Ohlhausen touts successes amid waiting game

By Kirk Victor and Claude R. Marx. Originally published on FTC:Watch on August 4, 2017

Let's call the last six months a mixed bag for Maureen Ohlhausen of the Federal Trade Commission.

Back in January, President Donald Trump named her acting chairman of the agency. Since then Ohlhausen has touted accomplishments that the agency has rolled up while downplaying her own frustrations.

Even as she launched some major initiatives, including an economic liberty task force to promote competition by targeting excessive state licensure, Ohlhausen, who has devoted much of her career to the agency, has failed to get the prize she clearly wants: a nomination to be the permanent chairman.

In public, Ohlhausen has been determinedly upbeat and insists she has not felt constrained by not being the permanent chairman.

"I have put the 'act' in acting," she quipped in an interview with FTC:WATCH.

Ohlhausen said that in addition to the agency's push for states to loosen occupational licensing requirements, she is especially proud of the move to streamline compliance requirements with the Bureau of Consumer Protection's civil investigative demands. That's a welcome development for businesses that have long complained about the expense and time that CIDs eat up.

During her six months as acting chairman, Ohlhausen, a Republican, has had to steer the FTC when there is only one other sitting commissioner, Terrell McSweeny, a Democrat. Three seats on the five-member commission are vacant, giving McSweeny a veto and increasing the chances for stalemate on controversial cases and policy initiatives.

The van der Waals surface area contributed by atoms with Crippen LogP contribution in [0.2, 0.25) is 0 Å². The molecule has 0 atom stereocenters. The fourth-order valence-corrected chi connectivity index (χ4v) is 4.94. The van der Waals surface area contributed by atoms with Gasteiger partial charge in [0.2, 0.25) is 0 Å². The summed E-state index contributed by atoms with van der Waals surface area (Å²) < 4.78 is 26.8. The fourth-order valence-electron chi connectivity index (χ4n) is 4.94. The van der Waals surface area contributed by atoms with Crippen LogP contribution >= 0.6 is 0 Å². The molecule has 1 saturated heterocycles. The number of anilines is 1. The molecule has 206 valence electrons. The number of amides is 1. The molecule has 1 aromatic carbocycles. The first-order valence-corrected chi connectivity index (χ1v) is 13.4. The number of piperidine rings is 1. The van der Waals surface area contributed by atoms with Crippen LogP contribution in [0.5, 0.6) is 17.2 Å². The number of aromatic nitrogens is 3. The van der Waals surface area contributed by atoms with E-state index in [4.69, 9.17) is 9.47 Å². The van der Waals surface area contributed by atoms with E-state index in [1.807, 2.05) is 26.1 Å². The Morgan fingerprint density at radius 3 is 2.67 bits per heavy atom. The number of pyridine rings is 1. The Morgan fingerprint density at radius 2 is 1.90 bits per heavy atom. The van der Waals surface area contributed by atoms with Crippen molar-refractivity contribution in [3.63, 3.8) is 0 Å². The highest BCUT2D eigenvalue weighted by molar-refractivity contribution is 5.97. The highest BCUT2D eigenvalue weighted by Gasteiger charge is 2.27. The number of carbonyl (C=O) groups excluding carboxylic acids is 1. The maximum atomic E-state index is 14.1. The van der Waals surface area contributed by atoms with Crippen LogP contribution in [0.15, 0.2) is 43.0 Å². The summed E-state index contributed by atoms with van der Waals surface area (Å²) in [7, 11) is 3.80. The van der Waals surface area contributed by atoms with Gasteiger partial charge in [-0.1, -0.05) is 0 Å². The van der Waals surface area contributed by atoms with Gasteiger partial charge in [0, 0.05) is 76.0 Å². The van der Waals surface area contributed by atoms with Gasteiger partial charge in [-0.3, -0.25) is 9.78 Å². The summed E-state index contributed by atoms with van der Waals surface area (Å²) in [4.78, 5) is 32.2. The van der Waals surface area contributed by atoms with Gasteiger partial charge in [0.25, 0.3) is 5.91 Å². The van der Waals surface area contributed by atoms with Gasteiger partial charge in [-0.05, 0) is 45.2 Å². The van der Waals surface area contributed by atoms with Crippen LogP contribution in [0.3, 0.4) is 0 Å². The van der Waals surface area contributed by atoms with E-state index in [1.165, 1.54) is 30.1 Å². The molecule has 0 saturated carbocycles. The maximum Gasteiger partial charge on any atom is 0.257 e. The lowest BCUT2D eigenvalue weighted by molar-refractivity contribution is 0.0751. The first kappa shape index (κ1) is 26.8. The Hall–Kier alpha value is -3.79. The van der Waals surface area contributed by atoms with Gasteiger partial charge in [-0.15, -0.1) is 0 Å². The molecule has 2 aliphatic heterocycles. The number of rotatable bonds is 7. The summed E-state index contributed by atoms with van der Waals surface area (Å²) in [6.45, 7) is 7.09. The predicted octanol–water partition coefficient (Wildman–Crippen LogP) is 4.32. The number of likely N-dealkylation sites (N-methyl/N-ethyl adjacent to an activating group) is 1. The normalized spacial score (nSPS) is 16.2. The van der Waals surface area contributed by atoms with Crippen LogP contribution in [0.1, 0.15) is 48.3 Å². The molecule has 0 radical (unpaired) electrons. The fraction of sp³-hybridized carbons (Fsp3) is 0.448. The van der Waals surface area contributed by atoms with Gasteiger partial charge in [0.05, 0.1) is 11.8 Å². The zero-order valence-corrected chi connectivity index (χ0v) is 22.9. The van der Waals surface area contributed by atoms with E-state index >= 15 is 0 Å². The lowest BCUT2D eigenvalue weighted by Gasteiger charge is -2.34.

Given that landscape, it's not surprising that among veteran antitrust, privacy and consumer protection practitioners, the first topic of conversations is often why the White House is taking so long not only to nominate her or someone else to be permanent chairman, but also to fill the other three seats on the five-member commission.

The fallout from the FTC's short-handedness played out recently when a 1-1 vote scuttled a proposed settlement of a case against DirecTV after McSweeny took the extraordinary step of writing the presiding judge that the proposal was insufficient to protect consumers harmed by the firm's alleged deceptive advertising. (See related story by Mike Swift: FTC, DirecTV gear up for long haul as deceptive ad trial nears.)

"Everybody likes to say that for the overwhelming majority of matters considered by the commission, there is agreement among the commissioners," noted Phyllis Marcus of Hunton & Williams. "That is probably still the case, but I would imagine that where it is not true, it is incredibly frustrating."

"Although Ohlhausen has been working vigorously to make the best of a bad situation, that work cannot conceal that it is a bad situation," Stephen Calkins, a Wayne State University law professor and former FTC general counsel, wrote in an e-mail. "The FTC is suffering from an unprecedented absence of top leadership…The word 'acting' appears eight times on the organization chart: chair, all three bureau directors, general counsel, [director of office of] policy planning, public affairs, and chief technologist."

"No agency can function especially well while it waits for permanent leadership," Calkins added.

Especially given these difficult circumstances, Ohlhausen gets high marks from practitioners and academics for steering the agency effectively.

"She has done an excellent job at acting as if she is not the acting chairman — establishing new policies and obviously continuing the day-to-day work of various merger investigations and the like," Steven Cernak, of counsel at Schiff Hardin, said in an interview. "Has she been hampered and has she been unable to do everything she would like to do? Yes, but even if those three seats were filled, I don't think she would have been able to do everything that she wanted to do either."